The alkalinity range of soil is known-restrict the mobilization of heavy metals, thus reducing their uptake. However, the high nutrient input of irrigated water from these sites could contribute-the high uptake of heavy metals. The field data support this argument in that a higher uptake was recorded at the time when these vegetables were irrigated with textile and tanneries effluent as compared-the time when these effluents were not used. Long-term application of waste effluent is associated with increase in plant uptake and bioavailability of heavy metals[15]. In the present study many soil factors such as pH, organic matter, nitrogen bioavailability, soil moisture and temperature have interacted-impact on uptake.

The values of nitrate, nitrite, sulphate and phosphate in the vegetable samples show that the leaves are rich in this anion content than other organs studied. Similar study was carried out by [9] stated that nitrate and nitrite content of various parts of a plant differs in the order of leaf> stem> root> tuber> bulb> fruit> seed. [17]reported that vegetables that are consumed with their roots, stems and leaves have a high nitrate and nitrite accumulation, whereas melons and those vegetables with only fruits as consumable parts have a low nitrate accumulation This observation was also noted by[9] where leaf and stem accumulate the most nitrate, sulphate and nitrite followed by stem and roots. [18]in their study, Nitrate and nitrite accumulation in vegetables, noted that leafy vegetables such as spinachand lettuce contains nitrate, sulphate and nitrite at significant levels. They noted that plants that develop fruits or storage organs, such as potato and tomato, usually have low nitrite and nitrate concentrations. Nitrite content in vegetables is usually very low compared-nitrate[19]. Result from this study agreed with the above observations. The concentrations of these anions were higher in the dry season when compared-rainy season. The high levels of these anions in the dry season is attributed-the used of untreated effluents from textile and tanneries by farmers for the irrigation of these vegetables, while the low concentrations of these anions during the rainy season are due-the fact that this effluent are not used for the irrigation of these vegetables. The concentrations of these anions in all the vegetable organs study during the dry season were higher than the limits set by WHO. Result of analysis of variance (ANOVA) showed that variation between vegetables and organs were statistically significant (p<0.05).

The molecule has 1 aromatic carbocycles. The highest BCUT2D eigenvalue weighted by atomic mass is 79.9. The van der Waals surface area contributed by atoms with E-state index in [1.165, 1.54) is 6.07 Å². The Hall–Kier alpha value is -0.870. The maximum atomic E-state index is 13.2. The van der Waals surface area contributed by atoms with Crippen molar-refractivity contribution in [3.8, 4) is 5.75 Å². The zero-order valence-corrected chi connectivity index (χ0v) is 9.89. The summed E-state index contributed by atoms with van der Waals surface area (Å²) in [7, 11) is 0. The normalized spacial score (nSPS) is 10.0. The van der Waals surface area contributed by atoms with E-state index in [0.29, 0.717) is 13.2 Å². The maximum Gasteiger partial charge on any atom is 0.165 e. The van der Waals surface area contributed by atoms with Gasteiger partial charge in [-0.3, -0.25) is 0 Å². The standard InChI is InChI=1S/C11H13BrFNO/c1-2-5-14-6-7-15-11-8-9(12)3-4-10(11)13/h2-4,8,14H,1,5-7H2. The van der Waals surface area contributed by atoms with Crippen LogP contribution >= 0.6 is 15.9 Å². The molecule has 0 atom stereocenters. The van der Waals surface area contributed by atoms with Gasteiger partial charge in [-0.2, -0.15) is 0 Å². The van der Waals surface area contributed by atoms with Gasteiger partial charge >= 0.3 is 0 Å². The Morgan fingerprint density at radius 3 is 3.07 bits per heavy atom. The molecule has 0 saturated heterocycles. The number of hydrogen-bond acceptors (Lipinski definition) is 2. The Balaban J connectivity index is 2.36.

CONCLUSION

The results indicate that all the vegetable samples analyzed in this study had high levels of heavy metals and anions. Heavy metal levels were higher than those recommended by Food and Agricultural Organization (FAO) and the WHO/EU joint limits. The high levels of these heavy metals and anions place the consumers of these and other vegetable crops grown within vicinity of Challawa industrial area at health risk with time unless an urgent step is taken by relevant agencies-address this issue.

ACKNOWLEDGEMENT

I would like-acknowledge Mr. Fine Akawo for his laboratory assistance.